Vilhelm Hammershøi, Sunshine in the Drawing Room (Solskin i dagligstuen), 1910. Oil on canvas, 58 x 67 cm. Purchased 2017. National Gallery of Canada, Ottawa. Photo: NGC.

OTTAWA.- Sunshine in the Drawing Room, painted in 1910 by one of Denmark’s most celebrated artists, Vilhelm Hammershøi (1864–1916), is now part of the European Collection of the National Gallery of Canada. An important example of Hammershøi’s renowned contemplative interior scenes, it is the first work by the artist in the Gallery’s collection and the second to enter a public collection in Canada. Visitors to the Gallery will be able to view the painting starting today. 

“The Gallery’s acquisition of Sunshine in the Drawing Room fills a gap in our European collection for the period around 1900,” said the National Gallery’s Chief Curator, Paul Lang, “The work offers us the opportunity to introduce the public to an artist of considerable importance in the Scandinavian school of painting.” 

Sunshine in the Drawing Room depicts the living room that doubled as Hammershøi’s studio in the apartment where the artist and his wife lived for ten years in Copenhagen. Having been in private hands since its creation, the work is excellent condition. It is the last in a series of four depictions of the drawing room and the only one painted after 1903, thereby offering a revisionist view of the interior from a different perspective. 

The painting shows a room illuminated by a ray of sunlight beaming through a window that remains out of view. Above an elegant neo-classical sofa, set alongside a chair and a closed secretaire, hangs the portrait of a 19th century gentleman in full view. The window casts a distorted outline against the wall, contrasting with the architectural order of the furniture arrangement. A woman, occupied by some undiscernible task, sits at a table. As is often the case in Hammershøi’s paintings, her back is turned to the viewer without revealing her identity.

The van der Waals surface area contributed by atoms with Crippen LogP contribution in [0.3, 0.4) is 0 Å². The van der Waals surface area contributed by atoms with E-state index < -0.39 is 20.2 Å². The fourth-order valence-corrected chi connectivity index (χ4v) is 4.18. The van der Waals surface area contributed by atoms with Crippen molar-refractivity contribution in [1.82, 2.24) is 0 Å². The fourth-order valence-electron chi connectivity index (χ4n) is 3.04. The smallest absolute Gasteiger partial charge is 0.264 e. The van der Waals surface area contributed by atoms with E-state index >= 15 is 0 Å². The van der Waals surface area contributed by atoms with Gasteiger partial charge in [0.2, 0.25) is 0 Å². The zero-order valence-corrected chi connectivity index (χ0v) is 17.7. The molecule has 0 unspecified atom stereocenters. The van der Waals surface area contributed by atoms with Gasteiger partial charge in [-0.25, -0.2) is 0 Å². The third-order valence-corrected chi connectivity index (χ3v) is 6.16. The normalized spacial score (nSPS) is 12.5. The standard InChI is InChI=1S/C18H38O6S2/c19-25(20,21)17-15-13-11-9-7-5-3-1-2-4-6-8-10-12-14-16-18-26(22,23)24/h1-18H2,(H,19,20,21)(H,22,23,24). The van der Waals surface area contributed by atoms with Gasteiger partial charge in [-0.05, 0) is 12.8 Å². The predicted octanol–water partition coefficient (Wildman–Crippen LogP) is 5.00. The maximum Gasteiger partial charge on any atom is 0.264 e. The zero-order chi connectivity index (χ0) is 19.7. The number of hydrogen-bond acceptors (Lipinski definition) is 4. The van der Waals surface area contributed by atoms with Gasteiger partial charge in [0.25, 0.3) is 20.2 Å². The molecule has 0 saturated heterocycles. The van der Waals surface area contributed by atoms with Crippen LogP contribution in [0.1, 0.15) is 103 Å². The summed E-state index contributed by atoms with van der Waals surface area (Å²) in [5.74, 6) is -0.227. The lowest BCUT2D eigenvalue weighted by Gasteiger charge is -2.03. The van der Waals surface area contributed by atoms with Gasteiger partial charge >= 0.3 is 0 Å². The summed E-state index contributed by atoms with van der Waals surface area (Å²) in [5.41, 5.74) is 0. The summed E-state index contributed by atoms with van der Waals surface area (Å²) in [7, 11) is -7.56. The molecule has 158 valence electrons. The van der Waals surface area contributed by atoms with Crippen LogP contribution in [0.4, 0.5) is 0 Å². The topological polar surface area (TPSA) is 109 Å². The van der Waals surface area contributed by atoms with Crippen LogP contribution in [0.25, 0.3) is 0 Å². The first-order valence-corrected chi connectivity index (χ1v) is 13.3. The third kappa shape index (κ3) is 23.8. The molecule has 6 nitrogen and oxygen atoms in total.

“This painting is exciting on many levels,” said NGC Associate Curator for European and American Art, Anabelle Kienle-Poňka, “Hammershøi used his apartment as a stage set; while we are drawn into his world, the artist’s reserve keeps us at bay. It is this tension between intimacy and privacy that makes Sunshine in the Drawing Room so compelling.” 

At the turn of the last century, the Scandinavian artist’s work set him apart from his contemporaries. “Hammershøi has a distinct style: innovative, but rooted in tradition,” Kienle- Poňka noted. “While he was well aware of other Modernist movements, he charted his own, independent course.” 

Modest, reclusive and introspective, Hammershøi’s oeuvre encompasses some 370 paintings. Throughout his life he devoted himself to a limited range of subject matter: nudes, interior scenes and architectural landscapes. While a major figure in Scandinavia, he was little known in the rest of Europe and North America. Interest in Hammershøi’s art has greatly increased in recent years, owing to a number of major exhibitions in Europe, Japan and North America. 

Hammershøi was one of the painters featured at the legendary Exhibition of Contemporary Scandinavian Art held in New York in 1912, which was received with critical acclaim. At its second venue at the Albright-Knox Gallery in Buffalo in 1913, the exhibition also had a lasting impact on members of the Group of Seven, whose work is represented in great depth in the National Gallery of Canada’s national collection.